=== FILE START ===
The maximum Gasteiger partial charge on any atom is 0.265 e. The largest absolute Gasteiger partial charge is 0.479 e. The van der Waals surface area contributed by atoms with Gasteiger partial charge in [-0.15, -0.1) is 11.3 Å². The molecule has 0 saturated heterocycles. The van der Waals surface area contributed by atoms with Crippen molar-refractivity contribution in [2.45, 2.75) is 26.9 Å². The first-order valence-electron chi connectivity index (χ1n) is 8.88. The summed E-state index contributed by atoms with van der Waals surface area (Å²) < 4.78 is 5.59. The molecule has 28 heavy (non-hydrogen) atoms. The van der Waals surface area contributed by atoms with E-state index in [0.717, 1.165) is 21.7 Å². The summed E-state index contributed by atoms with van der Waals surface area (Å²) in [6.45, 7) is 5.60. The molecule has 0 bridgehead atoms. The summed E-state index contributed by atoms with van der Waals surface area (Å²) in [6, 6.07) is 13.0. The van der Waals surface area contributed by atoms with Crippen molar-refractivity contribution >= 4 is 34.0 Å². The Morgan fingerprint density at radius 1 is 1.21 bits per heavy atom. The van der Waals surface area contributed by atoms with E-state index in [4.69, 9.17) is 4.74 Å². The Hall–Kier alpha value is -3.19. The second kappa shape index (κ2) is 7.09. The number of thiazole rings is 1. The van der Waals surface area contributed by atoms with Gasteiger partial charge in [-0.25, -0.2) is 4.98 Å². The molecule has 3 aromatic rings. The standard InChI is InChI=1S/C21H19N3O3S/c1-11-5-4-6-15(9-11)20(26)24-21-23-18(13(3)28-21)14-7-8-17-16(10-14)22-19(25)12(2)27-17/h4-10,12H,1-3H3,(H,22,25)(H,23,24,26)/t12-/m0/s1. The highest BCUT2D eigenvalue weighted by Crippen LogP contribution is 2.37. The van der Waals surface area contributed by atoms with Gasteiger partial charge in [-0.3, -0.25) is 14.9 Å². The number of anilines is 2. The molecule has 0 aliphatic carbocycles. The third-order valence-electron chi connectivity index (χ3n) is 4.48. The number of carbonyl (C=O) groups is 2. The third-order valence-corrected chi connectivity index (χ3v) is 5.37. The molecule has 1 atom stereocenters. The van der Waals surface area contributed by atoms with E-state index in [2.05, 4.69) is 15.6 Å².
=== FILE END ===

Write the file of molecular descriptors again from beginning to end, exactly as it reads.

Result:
The maximum Gasteiger partial charge on any atom is 0.265 e. The largest absolute Gasteiger partial charge is 0.479 e. The van der Waals surface area contributed by atoms with Gasteiger partial charge in [-0.15, -0.1) is 11.3 Å². The molecule has 0 saturated heterocycles. The van der Waals surface area contributed by atoms with Crippen molar-refractivity contribution in [2.45, 2.75) is 26.9 Å². The first-order valence-electron chi connectivity index (χ1n) is 8.88. The summed E-state index contributed by atoms with van der Waals surface area (Å²) < 4.78 is 5.59. The molecule has 28 heavy (non-hydrogen) atoms. The van der Waals surface area contributed by atoms with E-state index in [0.717, 1.165) is 21.7 Å². The summed E-state index contributed by atoms with van der Waals surface area (Å²) in [6.45, 7) is 5.60. The molecule has 0 bridgehead atoms. The summed E-state index contributed by atoms with van der Waals surface area (Å²) in [6, 6.07) is 13.0. The van der Waals surface area contributed by atoms with Crippen molar-refractivity contribution >= 4 is 34.0 Å². The Morgan fingerprint density at radius 1 is 1.21 bits per heavy atom. The van der Waals surface area contributed by atoms with E-state index in [4.69, 9.17) is 4.74 Å². The Hall–Kier alpha value is -3.19. The second kappa shape index (κ2) is 7.09. The number of thiazole rings is 1. The van der Waals surface area contributed by atoms with Gasteiger partial charge in [-0.25, -0.2) is 4.98 Å². The molecule has 3 aromatic rings. The standard InChI is InChI=1S/C21H19N3O3S/c1-11-5-4-6-15(9-11)20(26)24-21-23-18(13(3)28-21)14-7-8-17-16(10-14)22-19(25)12(2)27-17/h4-10,12H,1-3H3,(H,22,25)(H,23,24,26)/t12-/m0/s1. The highest BCUT2D eigenvalue weighted by Crippen LogP contribution is 2.37. The van der Waals surface area contributed by atoms with Gasteiger partial charge in [-0.3, -0.25) is 14.9 Å². The number of anilines is 2. The molecule has 0 aliphatic carbocycles. The third-order valence-electron chi connectivity index (χ3n) is 4.48. The number of carbonyl (C=O) groups is 2. The third-order valence-corrected chi connectivity index (χ3v) is 5.37. The molecule has 1 atom stereocenters. The van der Waals surface area contributed by atoms with E-state index in [2.05, 4.69) is 15.6 Å².